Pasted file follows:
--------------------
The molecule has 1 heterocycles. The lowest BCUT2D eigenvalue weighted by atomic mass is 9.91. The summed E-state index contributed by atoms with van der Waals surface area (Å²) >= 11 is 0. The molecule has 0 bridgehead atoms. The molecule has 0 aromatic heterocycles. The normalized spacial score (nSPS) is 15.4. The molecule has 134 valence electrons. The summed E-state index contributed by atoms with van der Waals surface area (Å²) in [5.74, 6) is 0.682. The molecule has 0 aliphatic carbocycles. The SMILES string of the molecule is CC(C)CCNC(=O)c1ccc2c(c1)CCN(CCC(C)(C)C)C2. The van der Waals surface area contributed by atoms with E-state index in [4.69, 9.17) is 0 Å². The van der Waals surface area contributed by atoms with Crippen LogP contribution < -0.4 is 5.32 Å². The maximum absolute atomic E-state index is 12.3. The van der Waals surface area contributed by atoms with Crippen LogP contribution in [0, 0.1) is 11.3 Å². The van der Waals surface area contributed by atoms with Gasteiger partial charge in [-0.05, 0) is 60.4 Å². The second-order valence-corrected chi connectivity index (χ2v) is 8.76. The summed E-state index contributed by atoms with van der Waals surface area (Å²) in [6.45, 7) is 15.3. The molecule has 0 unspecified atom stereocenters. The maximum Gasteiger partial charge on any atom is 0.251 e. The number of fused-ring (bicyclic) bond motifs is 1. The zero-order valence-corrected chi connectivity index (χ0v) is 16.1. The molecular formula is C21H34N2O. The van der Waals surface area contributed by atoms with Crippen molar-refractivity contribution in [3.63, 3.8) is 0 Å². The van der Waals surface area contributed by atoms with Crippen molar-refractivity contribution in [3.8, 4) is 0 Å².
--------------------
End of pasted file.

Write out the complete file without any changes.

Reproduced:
The molecule has 1 heterocycles. The lowest BCUT2D eigenvalue weighted by atomic mass is 9.91. The summed E-state index contributed by atoms with van der Waals surface area (Å²) >= 11 is 0. The molecule has 0 bridgehead atoms. The molecule has 0 aromatic heterocycles. The normalized spacial score (nSPS) is 15.4. The molecule has 134 valence electrons. The summed E-state index contributed by atoms with van der Waals surface area (Å²) in [5.74, 6) is 0.682. The molecule has 0 aliphatic carbocycles. The SMILES string of the molecule is CC(C)CCNC(=O)c1ccc2c(c1)CCN(CCC(C)(C)C)C2. The van der Waals surface area contributed by atoms with E-state index in [4.69, 9.17) is 0 Å². The van der Waals surface area contributed by atoms with Crippen LogP contribution < -0.4 is 5.32 Å². The maximum absolute atomic E-state index is 12.3. The van der Waals surface area contributed by atoms with Crippen LogP contribution in [0, 0.1) is 11.3 Å². The van der Waals surface area contributed by atoms with Gasteiger partial charge in [-0.05, 0) is 60.4 Å². The second-order valence-corrected chi connectivity index (χ2v) is 8.76. The summed E-state index contributed by atoms with van der Waals surface area (Å²) in [6.45, 7) is 15.3. The molecule has 0 unspecified atom stereocenters. The maximum Gasteiger partial charge on any atom is 0.251 e. The number of fused-ring (bicyclic) bond motifs is 1. The zero-order valence-corrected chi connectivity index (χ0v) is 16.1. The molecular formula is C21H34N2O. The van der Waals surface area contributed by atoms with Crippen molar-refractivity contribution in [3.63, 3.8) is 0 Å². The van der Waals surface area contributed by atoms with Crippen molar-refractivity contribution in [3.8, 4) is 0 Å².